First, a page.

Sony has confirmed that the A7S III is finally on the way this Summer, likely in July to coincide with the big Canon rivals – EOS R5 and R6.
I have some more information on what we can expect from the new flagship full frame mirrorless cameras.
Sony hints at 4K 10bit 4:2:2 and 60p
Sony suggests the main requests from video users were 4K 10bit 4:2:2 and 60p.
How about 8K? Or even 10K?
You could suggest that Mr Tanaka-san hints at a lack of 8K recording by saying the new sensor has “large pixels”.
But this does not necessarily rule out 8K recording. As I mentioned, Sony already developed a 61 megapixel full frame Quad Bayer sensor, which is able to provide large pixels in Quad Bayer mode at 4K or 15 megapixel resolution. This sensor would be able to do 8K resolution, or even 10K from the 61 megapixel total count, but without the low light “fat pixel” advantages and wider dynamic range of the 4K mode. There would also be some traditional bayer resolution loss compared to oversampled video modes (4K from a 6K sensor – like the Panasonic S1H).
So the advantages of 8K for me at this time are minimally exciting.
How about RAW video?
Sony have said they are working hard to deliver RAW video capture with the A7S III.
This will likely be over HDMI to ProRes RAW and the Atomos Ninja V. But how about internal RAW recording? Previously leaked specs long ago hinted at 8K RAW video data compressed using H.265 algorithms. It remains to be seen if this codec is viable or even possible.
Compatibility, file sizes and performance are the main concern for me with 8K RAW. Having edited the 5.5K RAW from the 1D X Mark III, I don’t hold out much hope for the practicality of the Canon EOS R5 8K RAW mode! Either in terms of performance or file sizes. The same will likely apply to shooting RAW on the Sony A7S III.
What will it be called?
In my opinion the A7S model number and “Mark III” tag might not be used. I can see Sony wanting to differentiate the new camera as their top flagship. It has the resolution of the A7R series, the low light and video performance of the A7S series all in one expensive top-end body.
I’d suggest that Sony A7H is a more likely model name.
What about Venice colour science?
Colour science continues to be Sony’s biggest flaw and there is no suggestion that Sony is in any rush to overhaul the Picture Profiles system on the A7S III for video users with a more cinematic and relevant range of modes.
We’ll just have to wait and see.
If Sony continue to get this wrong, the Canon EOS R5 or R6 will take a lot of sales from it as colour science is long-running Canon strength.
The good news is I will soon release Pro Colour V5 for the current Sony cameras and a version is set for the A7S III / A7H too.
Pricing. 8K for $4K?
Cutting edge professional technology comes at a price. These are expensive cameras. Even to call them enthusiast flagship models is a stretch.
The EOS R5 and A7S III will be pro flagship cameras and I’m expecting each to cost similarly in the region of $4000 body only plus tax.
£4200 in the UK for example, starts to be out of reach for even the most committed enthusiast and you can even buy a Netflix approved Panasonic S1H for less.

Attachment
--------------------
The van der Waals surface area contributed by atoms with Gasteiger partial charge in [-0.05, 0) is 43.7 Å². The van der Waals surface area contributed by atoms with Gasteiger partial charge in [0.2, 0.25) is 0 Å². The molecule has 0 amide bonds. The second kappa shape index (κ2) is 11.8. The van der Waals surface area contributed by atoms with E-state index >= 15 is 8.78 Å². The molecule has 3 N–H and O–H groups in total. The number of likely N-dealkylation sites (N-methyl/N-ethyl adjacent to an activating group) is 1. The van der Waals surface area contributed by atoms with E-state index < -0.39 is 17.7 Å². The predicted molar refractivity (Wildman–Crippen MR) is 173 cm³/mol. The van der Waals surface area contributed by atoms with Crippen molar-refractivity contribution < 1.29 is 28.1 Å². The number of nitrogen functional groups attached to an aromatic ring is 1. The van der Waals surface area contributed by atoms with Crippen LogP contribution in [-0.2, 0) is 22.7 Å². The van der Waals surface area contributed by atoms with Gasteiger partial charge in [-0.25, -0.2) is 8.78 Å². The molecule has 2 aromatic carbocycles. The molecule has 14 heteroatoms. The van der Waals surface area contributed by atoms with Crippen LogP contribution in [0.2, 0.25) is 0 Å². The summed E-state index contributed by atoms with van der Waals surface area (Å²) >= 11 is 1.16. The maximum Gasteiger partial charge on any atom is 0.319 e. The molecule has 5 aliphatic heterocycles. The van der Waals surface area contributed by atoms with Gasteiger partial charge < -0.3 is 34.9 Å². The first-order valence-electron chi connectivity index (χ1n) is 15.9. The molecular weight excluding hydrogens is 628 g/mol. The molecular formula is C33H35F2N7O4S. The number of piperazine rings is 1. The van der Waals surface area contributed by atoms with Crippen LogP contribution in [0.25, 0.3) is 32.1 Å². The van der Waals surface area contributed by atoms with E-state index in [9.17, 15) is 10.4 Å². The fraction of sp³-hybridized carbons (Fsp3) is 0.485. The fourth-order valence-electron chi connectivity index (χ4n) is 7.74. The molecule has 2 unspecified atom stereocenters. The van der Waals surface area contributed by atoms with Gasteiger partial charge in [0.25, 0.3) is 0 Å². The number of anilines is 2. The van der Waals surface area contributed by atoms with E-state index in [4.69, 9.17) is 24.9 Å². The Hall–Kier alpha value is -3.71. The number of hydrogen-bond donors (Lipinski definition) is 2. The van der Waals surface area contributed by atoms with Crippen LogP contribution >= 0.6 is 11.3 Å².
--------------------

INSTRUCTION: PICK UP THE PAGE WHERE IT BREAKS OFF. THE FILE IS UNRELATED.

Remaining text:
The EOS R6 is interesting because Canon seem to recognise the need for a lower price flagship enthusiast camera whereas Sony seem to be going all-out for pros.
The main reason to go for a Canon EOS R5 or Sony A7S III instead of a Panasonic S1 with 10bit codec upgrade or S1H is the lens mount and autofocus. The ecosystem and adaptability of EF to RF and E-mount is superior to that of L-mount at this time, and so is autofocus especially in video mode.
But the Panasonic cameras are likely far better value for money if you use manual focus a lot. 10bit VLOG is really superb, although it doesn’t help when Panasonic’s marketing department confuses VLOG with ill-thought out VLOGGING cameras! I also cannot deny the allure of the Sony Alpha and Canon EOS branding compared to the low-end consumer feeling LUMIX name, and I think it’s time Panasonic just used “Panasonic” and perhaps made a new Panasonic Cine brand for cameras like the GH6.
On a sadder note, these are really difficult times for photographers and videographers. Even the professional filmmaking industry is in a slump due to Coronavirus and cinema audiences are WAY down. There has never been a worse time for Canon and Sony to release a flagship full frame camera!
We have had to wait 5 years for these cameras since the A7S II came out and Canon thought about dumping DSLRs! In my opinion this was too long. Canon and Sony are very late and in the meantime Fuji / Sigma / Panasonic have all made incredible progress. I would strongly suggest you give alternative cameras a look and refrain from jumping on the specs bandwagon because of the wow factor of an 8K label or RAW video. Certainly there will be a LOT of YouTube hype and noise around the new cameras and you should be extra careful about that.
Even things like an internal ND filter are of more use than 8K – and I really hope Sony listened and put the FS5 eND in the “A7H”.
Also it is time for an 2.8K mode for those who aren’t interested in a new megapixel race in the video world.
The Canon EOS R6 and Sigma Fp could be a better choice for most enthusiasts looking at serious video specs. As Kubrick once said – the best restaurant doesn’t always have the longest and flashiest queue outside it.
Maybe it’s better to go to a smaller family run restaurant, rather than line the pockets of a corporate giant?
Suddenly video is important to the corporate bottom line again, but do you remember how Canon and Sony behaved towards us when it wasn’t?